I couldn’t have imagined a better way to spend my birthday. I’d been wanting to volunteer at a farm animal sanctuary for quite some time, especially since I’d started following Farm Sanctuary and Edgar’s Mission on social media (in case you haven’t heard of these wonderful organizations, they are two incredible non-profit farm animal sanctuaries located in the U.S. and Australia, respectively). As a devoted dog mom who hasn’t lived without a canine in over 28 years, and as a volunteer with a local pet rescue, I am constantly around companion animals but have rarely had the chance to interact with pigs, sheep, chickens or cows – those creatures our society views as food, not friends. So when I stumbled upon Sweet Olive Farm Animal Rescue, a sanctuary located in Athens, GA, right outside of my hometown of Atlanta, I promptly reached out and made plans to spend the day lending a hand and hanging out with the animals. I was so excited!

The place was beyond amazing. Nestled on 18 acres of rolling hills and green pastures, the charming little farm is home to over 100 rescued animals, from pigs, sheep, donkeys and alpacas to horses, turkeys, chickens and goats. Complete with a beautiful, turn-of-the-century farmhouse and rustic, 100-year-old barn, it’s a storybook kind of place, the type of boutique farm I’d always dreamed of living on when I was a child. Besides several rescue dogs and two very affectionate Great Pyrenees (whose job it is to guard the sanctuary’s more vulnerable residents against predators), the menagerie also includes three grumpy geese, a friendly llama, two giant hogs and four adorable mini horses with shaggy manes. The only animals missing were cows (I admit I have a “thing” for cows). Still, I was in heaven!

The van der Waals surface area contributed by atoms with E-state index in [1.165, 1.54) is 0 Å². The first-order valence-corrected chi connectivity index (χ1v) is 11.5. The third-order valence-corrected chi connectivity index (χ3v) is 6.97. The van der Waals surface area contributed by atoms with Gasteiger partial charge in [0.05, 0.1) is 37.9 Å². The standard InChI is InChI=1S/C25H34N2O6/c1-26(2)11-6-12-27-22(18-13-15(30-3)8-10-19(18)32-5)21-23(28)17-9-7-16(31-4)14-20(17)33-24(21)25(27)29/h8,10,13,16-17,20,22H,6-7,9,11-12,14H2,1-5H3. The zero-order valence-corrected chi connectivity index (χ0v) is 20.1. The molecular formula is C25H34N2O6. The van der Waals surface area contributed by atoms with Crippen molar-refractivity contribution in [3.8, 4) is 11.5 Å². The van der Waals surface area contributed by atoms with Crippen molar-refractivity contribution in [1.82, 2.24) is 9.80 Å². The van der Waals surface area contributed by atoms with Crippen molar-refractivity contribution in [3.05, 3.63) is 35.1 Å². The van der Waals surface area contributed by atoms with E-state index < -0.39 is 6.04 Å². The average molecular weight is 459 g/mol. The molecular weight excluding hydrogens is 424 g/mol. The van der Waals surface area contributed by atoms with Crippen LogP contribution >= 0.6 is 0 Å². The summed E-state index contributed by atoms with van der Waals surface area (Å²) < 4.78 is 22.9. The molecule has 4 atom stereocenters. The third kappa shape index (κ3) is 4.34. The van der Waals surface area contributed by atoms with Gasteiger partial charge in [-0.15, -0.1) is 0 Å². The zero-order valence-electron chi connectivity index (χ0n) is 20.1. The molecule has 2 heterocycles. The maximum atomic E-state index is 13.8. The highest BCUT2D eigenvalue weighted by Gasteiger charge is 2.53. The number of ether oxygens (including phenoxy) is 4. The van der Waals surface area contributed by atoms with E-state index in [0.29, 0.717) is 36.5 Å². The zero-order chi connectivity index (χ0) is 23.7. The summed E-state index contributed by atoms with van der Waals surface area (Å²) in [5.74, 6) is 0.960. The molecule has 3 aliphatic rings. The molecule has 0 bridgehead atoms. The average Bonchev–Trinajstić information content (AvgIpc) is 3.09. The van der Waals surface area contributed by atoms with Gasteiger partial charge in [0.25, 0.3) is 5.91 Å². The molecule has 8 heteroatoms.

Barn

The heartbeat of the sanctuary, the beautifully restored antique barn, all sealed up for the winter. Photo credit: Chris Savas

Within minutes of our arrival, I was making fast friends with the toothy alpacas and Culprit, an incredibly friendly donkey made even more sociable thanks to my large bag of carrots. Meanwhile, my husband Chris went about unpacking his camera equipment, happily anticipating his myriad photo opportunities. Several volunteers bustled about, cheerfully cleaning paddocks, adjusting fences and moving a feeding trough under the watchful guidance of Hope Wehunt, the sanctuary’s full-time farmhand, who greeted Chris and me with a bright, welcoming smile.

Soon we were joined by the brainchildren of the place, partners Kat Howkins and Susan Pritchett, two successful Atlanta businesswomen who originally started Sweet Olive Farm five years ago to accommodate their sizable pack of rescue dogs. Longtime vegans, the Georgia natives have been together for 11 years and share a tremendous passion for animals large and small.

Always in motion, whether attending to the animals, talking to workers or assisting the volunteers with different projects, Susan and Kat appeared to be women on a non-stop mission, so I felt quite privileged to have the chance to sit down with them and hear their story. Because really, how does one start such an ambitious operation?

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Kat and Susan, living it up in their peaceable kingdom. Photo credit: Chris Savas

“We were living in Ansley Park in Atlanta and our neighbors weren’t too crazy about all of our dogs, so they called animal control on us,” explained Kat in her soft southern drawl, squinting at me from under the brim of her straw cowboy hat. “Around that time we’d been looking for a place because we knew our dogs were driving our neighbors crazy and that we had to find somewhere to take them, at least on weekends. So we rented this property and then a Fulton County Animal Control officer asked us, ‘hey, y’all want a pig?’ He was scheduled for euthanasia and I was rushing around, trying to build some fences so we could get him here. And that’s sort of how it all started.”